They would need very different musculature from humans and vertebrates in general, and the gait would also be very different.
The locomotory tentacles - two, or three for stability, or four to leverage lateral symmetry - would of course need two or three strong antigravitational muscle fascias to keep the body off the ground and have it "fall" forward. They couldn't apply leverage to a bone or exoskeleton like vertebrate and arthropods do, but they would almost surely evolve a hardened surface (essentially a segment of exoskeleton) to improve grip on the ground; the muscles would then naturally bind to that. To improve flexibility they would have two or three hardened, corny "shoes" on the lower part of each tentacle, joined by flexible tendons.
The gait would be either the awkward movement of clowns with too-long shoes, or more likely they would swipe the legs laterally (two other sets of muscles are required), keeping the tentacle tips bent inwards to reduce the footprint.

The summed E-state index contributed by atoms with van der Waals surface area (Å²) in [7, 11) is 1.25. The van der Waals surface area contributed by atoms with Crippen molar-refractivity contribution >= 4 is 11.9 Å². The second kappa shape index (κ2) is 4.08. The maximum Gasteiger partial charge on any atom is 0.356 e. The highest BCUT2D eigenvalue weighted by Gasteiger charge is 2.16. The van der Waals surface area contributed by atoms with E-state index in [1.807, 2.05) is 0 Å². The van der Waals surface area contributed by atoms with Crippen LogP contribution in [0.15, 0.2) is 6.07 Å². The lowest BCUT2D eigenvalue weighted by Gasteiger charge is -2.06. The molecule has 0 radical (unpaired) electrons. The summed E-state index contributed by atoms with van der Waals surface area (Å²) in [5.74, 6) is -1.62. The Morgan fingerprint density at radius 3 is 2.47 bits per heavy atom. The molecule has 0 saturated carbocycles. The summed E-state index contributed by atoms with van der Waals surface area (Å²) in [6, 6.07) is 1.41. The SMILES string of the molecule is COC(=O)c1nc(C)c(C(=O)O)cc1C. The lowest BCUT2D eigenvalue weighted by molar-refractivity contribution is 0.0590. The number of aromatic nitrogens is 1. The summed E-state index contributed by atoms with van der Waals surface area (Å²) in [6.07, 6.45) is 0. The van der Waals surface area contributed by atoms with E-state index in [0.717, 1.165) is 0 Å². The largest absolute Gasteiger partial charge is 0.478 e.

The body would fall forward as humans' do, then the hindmost tentacle would swipe to the outside (or to the inside?), sliding forward with minimum elevation, and land on the ground to the front, taking the weight. Having only one section of tentacle as "shoe" would give a wobbly gait like walking on stilts. Having two would achieve a smoother gait, as weight shifts from the back to the front of the same tentacle "shoes".
With two tentacles for motion and two others for stabilization, your alien would be able to run quite fast, sort of a low-altitude flight. In closed environments it could be able to navigate sharp bends at speed way better than a human could, using the other tentacles to pull and push against walls and other support structures.
(a different gait with two slow "treads" under the tentacles of the alien gukuy is presented in Eric Flint's Mother of Demons - the cover image does not match the description).